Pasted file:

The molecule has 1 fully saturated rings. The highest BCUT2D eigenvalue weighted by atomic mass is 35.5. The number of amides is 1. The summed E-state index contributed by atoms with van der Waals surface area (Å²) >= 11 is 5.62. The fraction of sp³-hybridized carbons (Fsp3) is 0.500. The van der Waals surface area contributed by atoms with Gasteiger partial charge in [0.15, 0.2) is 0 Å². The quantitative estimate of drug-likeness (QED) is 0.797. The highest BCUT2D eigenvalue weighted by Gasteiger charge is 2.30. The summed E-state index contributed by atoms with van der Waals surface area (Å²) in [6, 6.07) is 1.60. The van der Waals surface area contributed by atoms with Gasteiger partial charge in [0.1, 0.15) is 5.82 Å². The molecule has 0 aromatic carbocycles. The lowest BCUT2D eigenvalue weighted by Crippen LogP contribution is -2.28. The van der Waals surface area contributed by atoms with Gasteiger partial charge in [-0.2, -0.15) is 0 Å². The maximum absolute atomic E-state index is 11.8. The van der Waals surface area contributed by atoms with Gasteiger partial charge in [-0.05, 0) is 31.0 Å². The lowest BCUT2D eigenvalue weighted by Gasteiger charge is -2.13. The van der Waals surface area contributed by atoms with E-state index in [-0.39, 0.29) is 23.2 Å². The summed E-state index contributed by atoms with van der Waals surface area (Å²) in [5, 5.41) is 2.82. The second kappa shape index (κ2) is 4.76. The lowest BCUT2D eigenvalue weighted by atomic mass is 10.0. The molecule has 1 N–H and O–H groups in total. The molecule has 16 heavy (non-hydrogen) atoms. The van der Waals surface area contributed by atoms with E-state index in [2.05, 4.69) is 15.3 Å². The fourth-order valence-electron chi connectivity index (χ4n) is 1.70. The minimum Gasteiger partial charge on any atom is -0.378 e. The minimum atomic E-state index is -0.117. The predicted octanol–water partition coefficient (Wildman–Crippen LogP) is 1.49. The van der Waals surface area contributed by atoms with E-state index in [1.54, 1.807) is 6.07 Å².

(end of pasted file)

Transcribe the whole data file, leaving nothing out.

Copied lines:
The molecule has 1 fully saturated rings. The highest BCUT2D eigenvalue weighted by atomic mass is 35.5. The number of amides is 1. The summed E-state index contributed by atoms with van der Waals surface area (Å²) >= 11 is 5.62. The fraction of sp³-hybridized carbons (Fsp3) is 0.500. The van der Waals surface area contributed by atoms with Gasteiger partial charge in [0.15, 0.2) is 0 Å². The quantitative estimate of drug-likeness (QED) is 0.797. The highest BCUT2D eigenvalue weighted by Gasteiger charge is 2.30. The summed E-state index contributed by atoms with van der Waals surface area (Å²) in [6, 6.07) is 1.60. The van der Waals surface area contributed by atoms with Gasteiger partial charge in [0.1, 0.15) is 5.82 Å². The molecule has 0 aromatic carbocycles. The lowest BCUT2D eigenvalue weighted by Crippen LogP contribution is -2.28. The van der Waals surface area contributed by atoms with Gasteiger partial charge in [-0.2, -0.15) is 0 Å². The maximum absolute atomic E-state index is 11.8. The van der Waals surface area contributed by atoms with Gasteiger partial charge in [-0.05, 0) is 31.0 Å². The lowest BCUT2D eigenvalue weighted by Gasteiger charge is -2.13. The van der Waals surface area contributed by atoms with E-state index in [-0.39, 0.29) is 23.2 Å². The summed E-state index contributed by atoms with van der Waals surface area (Å²) in [5, 5.41) is 2.82. The second kappa shape index (κ2) is 4.76. The lowest BCUT2D eigenvalue weighted by atomic mass is 10.0. The molecule has 1 N–H and O–H groups in total. The molecule has 16 heavy (non-hydrogen) atoms. The van der Waals surface area contributed by atoms with E-state index in [2.05, 4.69) is 15.3 Å². The fourth-order valence-electron chi connectivity index (χ4n) is 1.70. The minimum Gasteiger partial charge on any atom is -0.378 e. The minimum atomic E-state index is -0.117. The predicted octanol–water partition coefficient (Wildman–Crippen LogP) is 1.49. The van der Waals surface area contributed by atoms with E-state index in [1.54, 1.807) is 6.07 Å².